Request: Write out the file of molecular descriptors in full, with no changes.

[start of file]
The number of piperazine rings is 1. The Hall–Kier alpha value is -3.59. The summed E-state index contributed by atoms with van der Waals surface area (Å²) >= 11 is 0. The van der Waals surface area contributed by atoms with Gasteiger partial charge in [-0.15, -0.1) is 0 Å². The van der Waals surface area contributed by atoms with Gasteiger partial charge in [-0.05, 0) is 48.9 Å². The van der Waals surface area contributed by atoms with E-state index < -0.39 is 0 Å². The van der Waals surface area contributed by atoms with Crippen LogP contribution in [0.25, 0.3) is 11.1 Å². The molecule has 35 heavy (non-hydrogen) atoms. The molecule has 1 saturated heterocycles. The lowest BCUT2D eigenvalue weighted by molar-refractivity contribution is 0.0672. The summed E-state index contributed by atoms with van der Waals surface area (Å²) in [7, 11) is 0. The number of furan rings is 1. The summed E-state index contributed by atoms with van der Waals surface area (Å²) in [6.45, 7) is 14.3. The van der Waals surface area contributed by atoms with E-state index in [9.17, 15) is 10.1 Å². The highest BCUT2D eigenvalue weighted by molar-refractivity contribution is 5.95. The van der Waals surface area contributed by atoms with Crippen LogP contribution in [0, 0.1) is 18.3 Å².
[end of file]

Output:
The number of piperazine rings is 1. The Hall–Kier alpha value is -3.59. The summed E-state index contributed by atoms with van der Waals surface area (Å²) >= 11 is 0. The van der Waals surface area contributed by atoms with Gasteiger partial charge in [-0.15, -0.1) is 0 Å². The van der Waals surface area contributed by atoms with Gasteiger partial charge in [-0.05, 0) is 48.9 Å². The van der Waals surface area contributed by atoms with E-state index < -0.39 is 0 Å². The van der Waals surface area contributed by atoms with Crippen LogP contribution in [0.25, 0.3) is 11.1 Å². The molecule has 35 heavy (non-hydrogen) atoms. The molecule has 1 saturated heterocycles. The lowest BCUT2D eigenvalue weighted by molar-refractivity contribution is 0.0672. The summed E-state index contributed by atoms with van der Waals surface area (Å²) in [7, 11) is 0. The number of furan rings is 1. The summed E-state index contributed by atoms with van der Waals surface area (Å²) in [6.45, 7) is 14.3. The van der Waals surface area contributed by atoms with E-state index in [9.17, 15) is 10.1 Å². The highest BCUT2D eigenvalue weighted by molar-refractivity contribution is 5.95. The van der Waals surface area contributed by atoms with Crippen LogP contribution in [0, 0.1) is 18.3 Å².